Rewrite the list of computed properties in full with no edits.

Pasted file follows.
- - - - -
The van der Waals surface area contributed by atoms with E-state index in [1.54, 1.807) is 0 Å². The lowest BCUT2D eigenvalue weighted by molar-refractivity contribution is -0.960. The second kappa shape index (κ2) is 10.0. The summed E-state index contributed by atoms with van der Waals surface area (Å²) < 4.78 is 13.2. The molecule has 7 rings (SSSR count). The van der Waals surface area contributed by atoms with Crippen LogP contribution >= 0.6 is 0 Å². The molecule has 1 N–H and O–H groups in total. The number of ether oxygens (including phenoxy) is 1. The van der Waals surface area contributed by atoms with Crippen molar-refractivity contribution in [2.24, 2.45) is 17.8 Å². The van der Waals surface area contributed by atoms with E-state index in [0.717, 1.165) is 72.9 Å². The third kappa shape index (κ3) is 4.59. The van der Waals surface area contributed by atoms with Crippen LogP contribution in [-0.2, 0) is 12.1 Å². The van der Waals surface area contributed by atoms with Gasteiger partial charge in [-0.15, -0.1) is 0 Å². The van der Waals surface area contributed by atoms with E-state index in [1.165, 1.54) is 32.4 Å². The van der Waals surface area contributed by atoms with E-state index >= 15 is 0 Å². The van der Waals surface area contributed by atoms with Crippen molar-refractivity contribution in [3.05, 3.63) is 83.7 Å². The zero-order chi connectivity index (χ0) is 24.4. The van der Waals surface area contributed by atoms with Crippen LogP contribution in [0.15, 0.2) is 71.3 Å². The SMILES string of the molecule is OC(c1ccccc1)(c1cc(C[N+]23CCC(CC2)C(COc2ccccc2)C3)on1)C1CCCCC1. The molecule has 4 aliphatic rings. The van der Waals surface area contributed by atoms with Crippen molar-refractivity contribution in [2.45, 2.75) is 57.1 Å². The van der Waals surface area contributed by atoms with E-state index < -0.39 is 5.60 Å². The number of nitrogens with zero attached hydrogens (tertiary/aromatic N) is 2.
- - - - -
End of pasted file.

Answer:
The van der Waals surface area contributed by atoms with E-state index in [1.54, 1.807) is 0 Å². The lowest BCUT2D eigenvalue weighted by molar-refractivity contribution is -0.960. The second kappa shape index (κ2) is 10.0. The summed E-state index contributed by atoms with van der Waals surface area (Å²) < 4.78 is 13.2. The molecule has 7 rings (SSSR count). The van der Waals surface area contributed by atoms with Crippen LogP contribution >= 0.6 is 0 Å². The molecule has 1 N–H and O–H groups in total. The number of ether oxygens (including phenoxy) is 1. The van der Waals surface area contributed by atoms with Crippen molar-refractivity contribution in [2.24, 2.45) is 17.8 Å². The van der Waals surface area contributed by atoms with E-state index in [0.717, 1.165) is 72.9 Å². The third kappa shape index (κ3) is 4.59. The van der Waals surface area contributed by atoms with Crippen LogP contribution in [-0.2, 0) is 12.1 Å². The van der Waals surface area contributed by atoms with Gasteiger partial charge in [-0.15, -0.1) is 0 Å². The van der Waals surface area contributed by atoms with E-state index in [1.165, 1.54) is 32.4 Å². The van der Waals surface area contributed by atoms with E-state index >= 15 is 0 Å². The van der Waals surface area contributed by atoms with Crippen molar-refractivity contribution in [3.05, 3.63) is 83.7 Å². The zero-order chi connectivity index (χ0) is 24.4. The van der Waals surface area contributed by atoms with Crippen LogP contribution in [0.15, 0.2) is 71.3 Å². The SMILES string of the molecule is OC(c1ccccc1)(c1cc(C[N+]23CCC(CC2)C(COc2ccccc2)C3)on1)C1CCCCC1. The molecule has 4 aliphatic rings. The van der Waals surface area contributed by atoms with Crippen molar-refractivity contribution in [2.45, 2.75) is 57.1 Å². The van der Waals surface area contributed by atoms with E-state index < -0.39 is 5.60 Å². The number of nitrogens with zero attached hydrogens (tertiary/aromatic N) is 2.